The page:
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Promoting arbitration on a local level – Pintó Ruiz

The growth of arbitration is less dependent on the ups and downs of the economy and more about businesses awareness of the process, especially on a regional level

Los problemas económicos que afrontan hoy en dí­a las empresas han ocasionado un aumento radical de los litigios comerciales, pero no se ha visto reflejado en el volumen de demanda de arbitrajes en las instituciones arbitrales españolas por lo que opina que no depende tanto de la eficiencia de los tribunales como de que las partes entiendan como aprovechar las ventajas del proceso, dice José Juan Pintó Sala, socio de Pintó Ruiz & Del Valle en Barcelona. Confí­a en que las empresas en Cataluña y España cada vez más comprendan las oportunidades que presenta este procedimiento de resolución de disputas.

The economic challenges currently facing businesses has resulted in a dramatic increase in commercial disputes but the volume of demand now being placed on Spain’s arbitration institutions is less dependent on the efficiency of the commercial courts than parties awareness of the process, says “José Juan Pintó Sala , President of Pintó Ruiz & Del Valle with headquarters in Barcelona.”

‘I do not sense that the relative ups and downs of the economy have much of an impact on the volume of arbitrations that we are seeing. What is more significant is the perception and understanding of arbitration by company layers, as well as those in private practice.’

Major Spanish companies, particularly those with an international outlook, are both already aware of arbitration and the merits of using it, he says. The situation is however clearly different among smaller and regional-focused businesses.

‘Large companies are familiar with institutions such as the ICC and the challenge there is to convince them to bring their disputes to domestic institution. Among smaller and medium-size companies the challenge is clearly to alert them to the merits of the process in the first place.’

Nonetheless he senses a steady growth in arbitration by companies and a growing confidence in the use of local arbitral tribunals. ‘After 20 years of operation, Barcelona’s main commercial arbitration institution the Tribunal Arbitral de Barcelona (TAB) is firmly rooted in the local business consciousness. But it is inevitably now seeing increasing prominence as parties demand a more cost effective way in which to resolve their disputes,’

Other smaller institutions also exist in Barcelona with a specific focus on, for example, consumer or transport issues, but nonetheless Pintó Sala acknowledges that some clients are not yet fully comfortable with the process – while efforts also be taken to notably address the perception of some that the process is a ‘cheaper’ form of dispute resolution.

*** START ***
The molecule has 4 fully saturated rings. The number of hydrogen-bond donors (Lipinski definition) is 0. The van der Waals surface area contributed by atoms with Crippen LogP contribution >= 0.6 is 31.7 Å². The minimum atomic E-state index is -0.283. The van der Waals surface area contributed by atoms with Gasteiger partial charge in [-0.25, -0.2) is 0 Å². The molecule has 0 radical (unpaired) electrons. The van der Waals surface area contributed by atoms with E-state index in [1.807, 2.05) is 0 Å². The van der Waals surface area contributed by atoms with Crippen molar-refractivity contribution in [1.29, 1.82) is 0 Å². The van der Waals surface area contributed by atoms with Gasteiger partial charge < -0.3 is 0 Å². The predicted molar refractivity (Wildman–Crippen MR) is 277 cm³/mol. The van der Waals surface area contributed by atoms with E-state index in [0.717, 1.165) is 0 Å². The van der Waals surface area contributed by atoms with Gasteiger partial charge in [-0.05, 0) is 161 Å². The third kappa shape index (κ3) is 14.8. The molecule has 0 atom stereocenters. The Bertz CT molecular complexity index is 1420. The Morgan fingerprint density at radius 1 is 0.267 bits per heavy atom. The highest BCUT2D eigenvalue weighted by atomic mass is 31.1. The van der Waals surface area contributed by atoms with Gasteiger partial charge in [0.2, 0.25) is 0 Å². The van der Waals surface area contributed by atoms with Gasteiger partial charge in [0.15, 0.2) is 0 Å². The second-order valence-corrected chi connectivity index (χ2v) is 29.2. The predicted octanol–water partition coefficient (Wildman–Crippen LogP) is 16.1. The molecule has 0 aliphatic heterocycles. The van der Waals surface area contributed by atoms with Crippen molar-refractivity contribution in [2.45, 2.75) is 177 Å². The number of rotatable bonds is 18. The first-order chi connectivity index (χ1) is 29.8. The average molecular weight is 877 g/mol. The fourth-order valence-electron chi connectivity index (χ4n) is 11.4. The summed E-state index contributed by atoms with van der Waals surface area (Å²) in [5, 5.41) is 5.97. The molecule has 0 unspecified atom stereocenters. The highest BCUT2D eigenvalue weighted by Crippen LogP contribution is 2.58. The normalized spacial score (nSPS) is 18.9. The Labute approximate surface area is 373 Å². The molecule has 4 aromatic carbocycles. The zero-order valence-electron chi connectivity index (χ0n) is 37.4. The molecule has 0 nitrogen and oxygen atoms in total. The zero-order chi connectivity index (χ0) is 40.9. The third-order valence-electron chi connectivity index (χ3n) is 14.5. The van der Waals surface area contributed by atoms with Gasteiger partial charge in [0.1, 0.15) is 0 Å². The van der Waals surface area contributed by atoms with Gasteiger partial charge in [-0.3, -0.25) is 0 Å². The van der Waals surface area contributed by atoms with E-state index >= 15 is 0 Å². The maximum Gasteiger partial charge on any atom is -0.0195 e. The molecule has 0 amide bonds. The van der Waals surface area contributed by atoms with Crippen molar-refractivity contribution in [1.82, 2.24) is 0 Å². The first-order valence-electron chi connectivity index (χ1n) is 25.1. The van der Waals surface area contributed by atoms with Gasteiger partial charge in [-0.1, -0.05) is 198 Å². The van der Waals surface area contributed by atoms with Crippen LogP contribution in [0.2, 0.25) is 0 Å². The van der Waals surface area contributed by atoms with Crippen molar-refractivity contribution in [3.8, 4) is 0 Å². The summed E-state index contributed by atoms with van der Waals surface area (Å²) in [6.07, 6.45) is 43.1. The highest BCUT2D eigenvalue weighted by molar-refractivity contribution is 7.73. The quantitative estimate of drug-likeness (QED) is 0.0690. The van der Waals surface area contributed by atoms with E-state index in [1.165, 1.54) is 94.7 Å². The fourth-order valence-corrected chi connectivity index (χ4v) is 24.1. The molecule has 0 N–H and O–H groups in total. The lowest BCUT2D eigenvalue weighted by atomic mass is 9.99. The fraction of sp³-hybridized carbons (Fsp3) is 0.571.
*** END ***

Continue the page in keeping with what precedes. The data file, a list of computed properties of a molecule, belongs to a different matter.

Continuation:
‘Arbitration is a specialist option, which utilises the expertise of senior practitioners. The depth of their commercial background and experience therefore offers a better understanding not only of the legal issues at hand but also invariably the parties own business sector.’

The result, says Pintó Sala, is that awards are rendered much more quickly in complex disputes than would be experienced through the Courts. Arbitrators are able to really get to the point and offer a greater analysis of the core issues.

But the quality of the awards rendered by arbitral institutions depends entirely therefore on the level of the arbitrators active before it. The TBA is fortunate to be able to call on the skills of some of Spain’s and the region’s top arbitrators, he says. But the ongoing challenge for any arbitration institution is of course to continue to attract the very best, and to offer the remuneration and fee levels that reflect their levels of expertise.

Pintó Sala notes the success of specialist international institutions, such as the Tribunal Arbitral du Sport in Lausanne (TAS), to attract top talent and remain at the pinnacle of arbitral practice. TAS has though begun to ask practitioners to decide whether, going forward, they will sit as arbitrators or counsel before it. It is an approach that he admits is not typical of the approach taken by most.

‘TAS operates a closed list of arbitrators and is focused entirely on sporting matters, and where it makes sense that practitioners do what they can to avoid conflict issues. In the commercial sector there is obviously a much broader array of expertise and of experts.’

He is optimistic therefore that the benefits of arbitration are being recognised by businesses both across Catalonia and Spain, and which is being aided by a recognition of the distinct expertise it offers.

‘Regardless of what may be the root cause of the disputes our clients are now facing, and compared to litigation, arbitration can be very cost effective, with a degree of arbitrator expertise unparalleled in the courts. It does not have to be the only the sophisticated choice.’

Promoting arbitration on a local level – Pintó Ruiz

Garcia-Sicilia

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